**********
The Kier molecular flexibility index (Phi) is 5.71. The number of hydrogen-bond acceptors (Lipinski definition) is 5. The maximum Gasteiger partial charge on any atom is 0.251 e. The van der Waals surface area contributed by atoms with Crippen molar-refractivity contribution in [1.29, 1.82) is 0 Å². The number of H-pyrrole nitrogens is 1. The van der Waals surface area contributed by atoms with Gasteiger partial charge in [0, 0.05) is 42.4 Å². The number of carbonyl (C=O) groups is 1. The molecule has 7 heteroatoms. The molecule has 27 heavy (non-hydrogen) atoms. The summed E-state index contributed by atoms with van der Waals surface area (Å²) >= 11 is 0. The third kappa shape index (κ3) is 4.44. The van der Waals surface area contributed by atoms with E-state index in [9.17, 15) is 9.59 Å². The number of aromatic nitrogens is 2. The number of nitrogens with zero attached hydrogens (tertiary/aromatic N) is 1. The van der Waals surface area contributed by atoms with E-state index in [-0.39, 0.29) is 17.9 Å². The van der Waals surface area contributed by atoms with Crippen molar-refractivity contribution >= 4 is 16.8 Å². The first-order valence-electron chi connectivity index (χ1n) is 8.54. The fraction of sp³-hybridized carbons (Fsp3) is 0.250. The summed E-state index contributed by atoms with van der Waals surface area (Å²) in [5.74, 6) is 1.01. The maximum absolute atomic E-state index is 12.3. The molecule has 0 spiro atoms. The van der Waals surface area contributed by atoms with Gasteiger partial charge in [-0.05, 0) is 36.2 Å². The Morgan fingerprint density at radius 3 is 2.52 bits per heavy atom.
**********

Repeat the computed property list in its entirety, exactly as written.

The Kier molecular flexibility index (Phi) is 5.71. The number of hydrogen-bond acceptors (Lipinski definition) is 5. The maximum Gasteiger partial charge on any atom is 0.251 e. The van der Waals surface area contributed by atoms with Crippen molar-refractivity contribution in [1.29, 1.82) is 0 Å². The number of H-pyrrole nitrogens is 1. The van der Waals surface area contributed by atoms with Gasteiger partial charge in [0, 0.05) is 42.4 Å². The number of carbonyl (C=O) groups is 1. The molecule has 7 heteroatoms. The molecule has 27 heavy (non-hydrogen) atoms. The summed E-state index contributed by atoms with van der Waals surface area (Å²) >= 11 is 0. The third kappa shape index (κ3) is 4.44. The van der Waals surface area contributed by atoms with E-state index in [9.17, 15) is 9.59 Å². The number of aromatic nitrogens is 2. The number of nitrogens with zero attached hydrogens (tertiary/aromatic N) is 1. The van der Waals surface area contributed by atoms with E-state index in [-0.39, 0.29) is 17.9 Å². The van der Waals surface area contributed by atoms with Crippen molar-refractivity contribution >= 4 is 16.8 Å². The first-order valence-electron chi connectivity index (χ1n) is 8.54. The fraction of sp³-hybridized carbons (Fsp3) is 0.250. The summed E-state index contributed by atoms with van der Waals surface area (Å²) in [5.74, 6) is 1.01. The maximum absolute atomic E-state index is 12.3. The molecule has 0 spiro atoms. The van der Waals surface area contributed by atoms with Gasteiger partial charge in [-0.05, 0) is 36.2 Å². The Morgan fingerprint density at radius 3 is 2.52 bits per heavy atom.